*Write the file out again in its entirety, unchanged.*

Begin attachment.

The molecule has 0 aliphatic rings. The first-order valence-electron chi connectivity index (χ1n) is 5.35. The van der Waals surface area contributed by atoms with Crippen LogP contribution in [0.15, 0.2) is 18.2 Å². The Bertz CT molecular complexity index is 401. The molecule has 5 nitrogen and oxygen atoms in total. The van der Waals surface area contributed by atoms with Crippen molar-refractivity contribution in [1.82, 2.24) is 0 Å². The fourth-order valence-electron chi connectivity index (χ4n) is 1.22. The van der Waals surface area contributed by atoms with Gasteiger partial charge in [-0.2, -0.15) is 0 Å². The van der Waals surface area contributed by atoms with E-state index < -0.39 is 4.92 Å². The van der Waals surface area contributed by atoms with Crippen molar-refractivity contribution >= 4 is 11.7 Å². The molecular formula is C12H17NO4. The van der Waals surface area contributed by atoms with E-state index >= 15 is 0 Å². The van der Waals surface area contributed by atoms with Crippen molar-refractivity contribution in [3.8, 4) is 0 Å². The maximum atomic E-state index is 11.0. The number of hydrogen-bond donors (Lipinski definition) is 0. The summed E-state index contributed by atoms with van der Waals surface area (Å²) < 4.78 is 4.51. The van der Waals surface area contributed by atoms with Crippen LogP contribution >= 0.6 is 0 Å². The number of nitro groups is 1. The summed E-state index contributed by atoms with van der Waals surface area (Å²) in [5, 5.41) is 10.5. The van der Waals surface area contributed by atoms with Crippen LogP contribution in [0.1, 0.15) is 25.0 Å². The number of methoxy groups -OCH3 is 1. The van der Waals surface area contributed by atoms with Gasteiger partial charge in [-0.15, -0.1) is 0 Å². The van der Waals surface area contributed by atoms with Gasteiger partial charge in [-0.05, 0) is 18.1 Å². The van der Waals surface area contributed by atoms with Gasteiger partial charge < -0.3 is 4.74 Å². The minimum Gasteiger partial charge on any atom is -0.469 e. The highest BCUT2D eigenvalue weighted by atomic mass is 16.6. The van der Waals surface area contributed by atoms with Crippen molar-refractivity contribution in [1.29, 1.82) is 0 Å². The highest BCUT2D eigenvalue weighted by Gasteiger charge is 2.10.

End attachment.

The molecule has 0 aliphatic rings. The first-order valence-electron chi connectivity index (χ1n) is 5.35. The van der Waals surface area contributed by atoms with Crippen LogP contribution in [0.15, 0.2) is 18.2 Å². The Bertz CT molecular complexity index is 401. The molecule has 5 nitrogen and oxygen atoms in total. The van der Waals surface area contributed by atoms with Crippen molar-refractivity contribution in [1.82, 2.24) is 0 Å². The fourth-order valence-electron chi connectivity index (χ4n) is 1.22. The van der Waals surface area contributed by atoms with Gasteiger partial charge in [-0.2, -0.15) is 0 Å². The van der Waals surface area contributed by atoms with E-state index < -0.39 is 4.92 Å². The van der Waals surface area contributed by atoms with Crippen molar-refractivity contribution >= 4 is 11.7 Å². The molecular formula is C12H17NO4. The van der Waals surface area contributed by atoms with E-state index >= 15 is 0 Å². The van der Waals surface area contributed by atoms with Crippen molar-refractivity contribution in [3.8, 4) is 0 Å². The maximum atomic E-state index is 11.0. The number of hydrogen-bond donors (Lipinski definition) is 0. The summed E-state index contributed by atoms with van der Waals surface area (Å²) < 4.78 is 4.51. The van der Waals surface area contributed by atoms with Crippen LogP contribution >= 0.6 is 0 Å². The number of nitro groups is 1. The summed E-state index contributed by atoms with van der Waals surface area (Å²) in [5, 5.41) is 10.5. The van der Waals surface area contributed by atoms with Crippen LogP contribution in [0.1, 0.15) is 25.0 Å². The number of methoxy groups -OCH3 is 1. The van der Waals surface area contributed by atoms with Gasteiger partial charge in [-0.15, -0.1) is 0 Å². The van der Waals surface area contributed by atoms with Gasteiger partial charge in [-0.05, 0) is 18.1 Å². The van der Waals surface area contributed by atoms with Gasteiger partial charge < -0.3 is 4.74 Å². The minimum Gasteiger partial charge on any atom is -0.469 e. The highest BCUT2D eigenvalue weighted by atomic mass is 16.6. The van der Waals surface area contributed by atoms with Crippen molar-refractivity contribution in [1.29, 1.82) is 0 Å². The highest BCUT2D eigenvalue weighted by Gasteiger charge is 2.10.